John Dewey’s Philosophy

John Dewey’s Philosophy

June 27, 2021 Off By Felso

For Dewey, philosophy, as it is for all pragmatists, should not be an intellectual pursuit that is disconnected from everyday life, making the problems of practical life even more complex and incomprehensible, but should be a practical effort to help people solve their problems.

According to Dewey, for example, “is knowledge possible?” It is useless to deal with such questions. Philosophical inquiry must proceed from the problems of various human activities and raise ideas that bring solutions to them.

In this respect, Dewey’s philosophical stance is rooted in a philosophy and understanding of knowledge that goes back to Bacon. can be said to have received.

Dewey opposes all kinds of dualism based on opposing dichotomies such as end-means, soul-body, individual-social, thought-action, organism-environment, human-nature, worldly-religious, fact-value in traditional philosophy. According to him, these dualisms are remnants of different social systems and cultures, and far from being useful for philosophy, they complicate things even more.


According to Dewey, man is a product of biological evolution and is a part of nature. Nature, on the other hand, is an organic whole that is constantly in formation. There is no room for radical disconnection and dualism in it. After these thoughts, which seem to be clearly influenced by evolutionism and the evolutionist biology of the period, Dewev rejects the audience epistemology altogether. According to him, traditional epistemologies separated the subject and the object (the knower/known) and made the relations between the two mysterious.

The main purpose of man, who is a part of nature, is to adapt to the natural and social environment. Experience takes place in this framework, and transactions between the organism and its environment are exchanges.


According to Dewey, knowledge will guide us in harmonizing our interaction with our environment, not the passive observation and recording of facts. It is a constructive activity for the formation of concepts. Thinking and conceptual frameworks (knowledge) that emerge as a result of thinking are also a tool for the organism’s response and solution for the solution of problematic situations that arise during the adaptation process. Herein lies the essence of Dewey’s aim.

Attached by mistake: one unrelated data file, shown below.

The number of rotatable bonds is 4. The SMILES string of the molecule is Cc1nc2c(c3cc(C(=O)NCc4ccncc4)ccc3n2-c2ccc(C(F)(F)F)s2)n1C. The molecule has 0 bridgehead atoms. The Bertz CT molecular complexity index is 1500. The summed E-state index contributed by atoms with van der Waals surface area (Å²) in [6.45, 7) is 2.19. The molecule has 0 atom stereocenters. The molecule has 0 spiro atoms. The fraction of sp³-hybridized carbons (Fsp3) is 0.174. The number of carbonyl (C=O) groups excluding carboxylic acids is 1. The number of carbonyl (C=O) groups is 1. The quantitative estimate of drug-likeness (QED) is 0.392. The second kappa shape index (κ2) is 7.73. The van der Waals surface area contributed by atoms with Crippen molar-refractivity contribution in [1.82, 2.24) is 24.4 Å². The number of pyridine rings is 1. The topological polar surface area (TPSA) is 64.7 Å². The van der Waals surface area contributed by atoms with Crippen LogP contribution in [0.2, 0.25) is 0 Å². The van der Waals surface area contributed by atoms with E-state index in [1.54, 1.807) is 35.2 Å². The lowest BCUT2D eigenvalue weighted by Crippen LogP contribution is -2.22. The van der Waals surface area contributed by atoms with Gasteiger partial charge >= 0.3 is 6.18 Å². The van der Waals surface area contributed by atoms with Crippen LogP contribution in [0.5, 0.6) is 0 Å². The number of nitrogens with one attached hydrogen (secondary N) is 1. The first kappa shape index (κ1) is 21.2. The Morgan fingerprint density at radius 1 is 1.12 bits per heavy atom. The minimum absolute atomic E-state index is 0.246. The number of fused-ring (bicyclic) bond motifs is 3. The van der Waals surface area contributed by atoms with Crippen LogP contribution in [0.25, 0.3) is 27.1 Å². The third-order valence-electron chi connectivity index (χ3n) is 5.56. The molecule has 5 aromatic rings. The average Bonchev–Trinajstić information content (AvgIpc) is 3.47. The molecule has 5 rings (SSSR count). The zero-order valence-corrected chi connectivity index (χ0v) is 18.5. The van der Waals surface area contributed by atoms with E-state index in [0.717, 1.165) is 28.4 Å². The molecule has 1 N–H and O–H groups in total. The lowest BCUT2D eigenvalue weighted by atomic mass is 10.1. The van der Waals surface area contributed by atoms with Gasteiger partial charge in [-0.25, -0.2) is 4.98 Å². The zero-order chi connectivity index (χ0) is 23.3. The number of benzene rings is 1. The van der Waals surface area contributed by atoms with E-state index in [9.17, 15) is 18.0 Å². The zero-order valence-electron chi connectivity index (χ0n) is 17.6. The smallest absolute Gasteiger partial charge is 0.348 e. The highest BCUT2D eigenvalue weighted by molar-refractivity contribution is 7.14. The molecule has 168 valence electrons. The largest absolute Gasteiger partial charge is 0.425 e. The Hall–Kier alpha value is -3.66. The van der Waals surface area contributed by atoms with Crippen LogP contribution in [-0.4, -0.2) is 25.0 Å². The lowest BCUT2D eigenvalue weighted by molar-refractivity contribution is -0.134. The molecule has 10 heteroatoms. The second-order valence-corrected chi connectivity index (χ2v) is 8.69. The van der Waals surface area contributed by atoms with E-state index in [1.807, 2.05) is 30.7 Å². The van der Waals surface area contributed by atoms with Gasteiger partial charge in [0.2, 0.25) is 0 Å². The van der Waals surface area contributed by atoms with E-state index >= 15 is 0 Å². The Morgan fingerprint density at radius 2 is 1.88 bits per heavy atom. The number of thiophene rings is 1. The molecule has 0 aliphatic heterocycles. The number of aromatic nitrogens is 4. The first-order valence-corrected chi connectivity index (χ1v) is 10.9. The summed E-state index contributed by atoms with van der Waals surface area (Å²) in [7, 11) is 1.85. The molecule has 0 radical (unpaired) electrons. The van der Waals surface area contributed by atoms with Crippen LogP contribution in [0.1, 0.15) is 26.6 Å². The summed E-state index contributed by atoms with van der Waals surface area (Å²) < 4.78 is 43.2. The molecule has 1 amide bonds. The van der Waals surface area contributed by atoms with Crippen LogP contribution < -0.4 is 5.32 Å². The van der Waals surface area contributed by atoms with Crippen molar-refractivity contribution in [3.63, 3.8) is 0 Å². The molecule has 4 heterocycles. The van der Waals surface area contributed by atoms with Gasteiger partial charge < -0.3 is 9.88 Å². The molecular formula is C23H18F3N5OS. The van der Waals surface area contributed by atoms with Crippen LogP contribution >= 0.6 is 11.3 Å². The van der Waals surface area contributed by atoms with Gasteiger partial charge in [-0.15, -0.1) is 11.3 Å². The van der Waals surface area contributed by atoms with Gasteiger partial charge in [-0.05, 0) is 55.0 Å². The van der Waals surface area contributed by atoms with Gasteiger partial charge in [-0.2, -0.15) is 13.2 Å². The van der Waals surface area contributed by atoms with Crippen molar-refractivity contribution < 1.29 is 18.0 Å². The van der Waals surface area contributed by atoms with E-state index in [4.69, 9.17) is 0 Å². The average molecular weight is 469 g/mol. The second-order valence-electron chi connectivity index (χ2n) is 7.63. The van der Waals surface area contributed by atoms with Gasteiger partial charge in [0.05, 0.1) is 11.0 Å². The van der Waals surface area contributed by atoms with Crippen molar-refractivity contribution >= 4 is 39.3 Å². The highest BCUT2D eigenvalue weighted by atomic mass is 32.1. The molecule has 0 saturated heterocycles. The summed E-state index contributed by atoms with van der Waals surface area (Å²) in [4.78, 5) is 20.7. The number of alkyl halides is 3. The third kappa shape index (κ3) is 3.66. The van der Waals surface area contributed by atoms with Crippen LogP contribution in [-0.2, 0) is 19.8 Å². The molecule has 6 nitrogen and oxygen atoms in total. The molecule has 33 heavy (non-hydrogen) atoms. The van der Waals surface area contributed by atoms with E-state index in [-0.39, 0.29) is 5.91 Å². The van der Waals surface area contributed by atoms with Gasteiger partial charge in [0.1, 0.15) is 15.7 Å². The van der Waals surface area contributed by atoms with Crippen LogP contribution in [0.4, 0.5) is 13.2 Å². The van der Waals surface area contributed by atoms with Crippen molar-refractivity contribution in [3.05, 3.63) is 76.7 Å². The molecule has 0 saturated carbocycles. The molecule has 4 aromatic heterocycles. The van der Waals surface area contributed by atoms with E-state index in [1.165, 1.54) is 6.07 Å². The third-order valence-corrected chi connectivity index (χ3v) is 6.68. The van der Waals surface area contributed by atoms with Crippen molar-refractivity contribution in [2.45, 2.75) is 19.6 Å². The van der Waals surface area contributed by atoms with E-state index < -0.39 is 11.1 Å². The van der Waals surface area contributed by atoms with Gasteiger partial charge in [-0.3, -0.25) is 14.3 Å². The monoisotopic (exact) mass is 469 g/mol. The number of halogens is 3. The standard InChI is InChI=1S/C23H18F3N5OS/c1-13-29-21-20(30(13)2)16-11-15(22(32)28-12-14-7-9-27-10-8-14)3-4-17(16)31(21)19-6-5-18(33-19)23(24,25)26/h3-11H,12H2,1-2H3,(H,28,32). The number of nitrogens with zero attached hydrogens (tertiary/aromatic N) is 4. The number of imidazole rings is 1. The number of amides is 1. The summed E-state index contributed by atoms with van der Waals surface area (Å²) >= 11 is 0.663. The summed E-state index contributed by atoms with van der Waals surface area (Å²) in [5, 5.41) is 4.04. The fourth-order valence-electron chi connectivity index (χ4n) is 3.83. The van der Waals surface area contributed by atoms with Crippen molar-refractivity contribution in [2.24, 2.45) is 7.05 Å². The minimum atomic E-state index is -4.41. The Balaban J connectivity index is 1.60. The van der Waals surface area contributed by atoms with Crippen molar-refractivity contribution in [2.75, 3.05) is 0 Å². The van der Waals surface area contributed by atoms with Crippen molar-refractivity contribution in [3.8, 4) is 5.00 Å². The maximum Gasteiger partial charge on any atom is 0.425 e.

According to Dewey, “research”, which is indispensable for scientific thought, begins with the recognition of the problematic situation in which the usual responses to the environment are insufficient to meet the needs and desires. Naturally, questionable situations are situations in which people’s habitual responses to the environment are insufficient to meet their needs and desires.

The second stage of the research is the definition of the situation.

The third stage is the reflection stage, in which ideas, assumptions, and institutions are developed as hypothetical solutions to the problematic situation.

In the last stage, these developed solutions (assumptions, theories, etc.) are tested and put to the test. In this context, scientific thinking and research for Dewey is nothing more than a developed, thoroughly cultivated form of common sense (common sense).


According to Dewey, truth is not a relationship of conformity, overlap or reciprocity between beliefs and facts, as advocated in all epistemology based on the distinction between the knowing subject and the known object, in the audience/audience epistemology; As with all pragmatists, it is he who succeeds in practice: “Truthfulness is what works or gives satisfaction.” If the solution proposals developed during the research process are successful in eliminating the problematic situation, the results of that research can be accepted as correct. According to Dewey, there is no such thing as certainty.

According to him, people can be wrong; Dewey, like all advocates of pragmatism, is fallible. In the final analysis, for Dewey, there is no difference between the truths in science and the truths about beliefs in terms of human life. It makes no sense to pragmatism in general and Dewey in particular that they assert themselves as truthful without making the slightest contribution to human life, whether scientific theories or belief-based designs. It doesn’t matter if this or that theory or design is correct if it brings practically no positive change in human life in the context of practice.